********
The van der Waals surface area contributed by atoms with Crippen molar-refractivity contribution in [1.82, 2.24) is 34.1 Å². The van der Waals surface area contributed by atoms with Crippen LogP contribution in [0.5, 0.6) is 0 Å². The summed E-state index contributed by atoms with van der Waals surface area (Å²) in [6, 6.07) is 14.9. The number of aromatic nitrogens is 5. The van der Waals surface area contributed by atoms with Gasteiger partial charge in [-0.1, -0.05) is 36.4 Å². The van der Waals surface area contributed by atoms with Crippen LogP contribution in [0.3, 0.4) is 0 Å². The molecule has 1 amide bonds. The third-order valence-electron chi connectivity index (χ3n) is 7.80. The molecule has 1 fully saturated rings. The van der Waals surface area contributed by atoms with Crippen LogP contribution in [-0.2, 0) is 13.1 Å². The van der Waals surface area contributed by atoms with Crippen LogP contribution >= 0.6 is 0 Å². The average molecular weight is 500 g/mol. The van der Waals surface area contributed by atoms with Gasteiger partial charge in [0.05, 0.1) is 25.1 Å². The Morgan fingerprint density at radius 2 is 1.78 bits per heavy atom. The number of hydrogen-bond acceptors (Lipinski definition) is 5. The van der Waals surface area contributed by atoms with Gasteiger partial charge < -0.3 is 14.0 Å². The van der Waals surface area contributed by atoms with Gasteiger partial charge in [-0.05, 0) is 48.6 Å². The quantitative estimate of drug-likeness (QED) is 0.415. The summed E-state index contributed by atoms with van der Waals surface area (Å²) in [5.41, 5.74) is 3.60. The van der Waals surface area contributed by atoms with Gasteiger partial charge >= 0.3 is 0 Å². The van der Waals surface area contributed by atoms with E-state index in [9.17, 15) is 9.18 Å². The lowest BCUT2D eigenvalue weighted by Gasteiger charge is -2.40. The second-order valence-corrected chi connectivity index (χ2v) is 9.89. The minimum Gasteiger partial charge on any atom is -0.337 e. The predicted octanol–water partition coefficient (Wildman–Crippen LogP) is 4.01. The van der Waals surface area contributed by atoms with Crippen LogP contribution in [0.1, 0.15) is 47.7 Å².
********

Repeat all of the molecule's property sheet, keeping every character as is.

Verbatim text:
The van der Waals surface area contributed by atoms with Crippen molar-refractivity contribution in [1.82, 2.24) is 34.1 Å². The van der Waals surface area contributed by atoms with Crippen LogP contribution in [0.5, 0.6) is 0 Å². The summed E-state index contributed by atoms with van der Waals surface area (Å²) in [6, 6.07) is 14.9. The number of aromatic nitrogens is 5. The van der Waals surface area contributed by atoms with Gasteiger partial charge in [-0.1, -0.05) is 36.4 Å². The van der Waals surface area contributed by atoms with Crippen LogP contribution in [0.3, 0.4) is 0 Å². The molecule has 1 amide bonds. The third-order valence-electron chi connectivity index (χ3n) is 7.80. The molecule has 1 fully saturated rings. The van der Waals surface area contributed by atoms with Crippen LogP contribution in [-0.2, 0) is 13.1 Å². The van der Waals surface area contributed by atoms with Crippen LogP contribution >= 0.6 is 0 Å². The average molecular weight is 500 g/mol. The van der Waals surface area contributed by atoms with Gasteiger partial charge in [0.05, 0.1) is 25.1 Å². The Morgan fingerprint density at radius 2 is 1.78 bits per heavy atom. The number of hydrogen-bond acceptors (Lipinski definition) is 5. The van der Waals surface area contributed by atoms with Gasteiger partial charge < -0.3 is 14.0 Å². The van der Waals surface area contributed by atoms with Gasteiger partial charge in [-0.05, 0) is 48.6 Å². The quantitative estimate of drug-likeness (QED) is 0.415. The summed E-state index contributed by atoms with van der Waals surface area (Å²) in [5.41, 5.74) is 3.60. The van der Waals surface area contributed by atoms with Gasteiger partial charge >= 0.3 is 0 Å². The van der Waals surface area contributed by atoms with E-state index in [9.17, 15) is 9.18 Å². The lowest BCUT2D eigenvalue weighted by Gasteiger charge is -2.40. The second-order valence-corrected chi connectivity index (χ2v) is 9.89. The minimum Gasteiger partial charge on any atom is -0.337 e. The predicted octanol–water partition coefficient (Wildman–Crippen LogP) is 4.01. The van der Waals surface area contributed by atoms with Crippen LogP contribution in [0.1, 0.15) is 47.7 Å².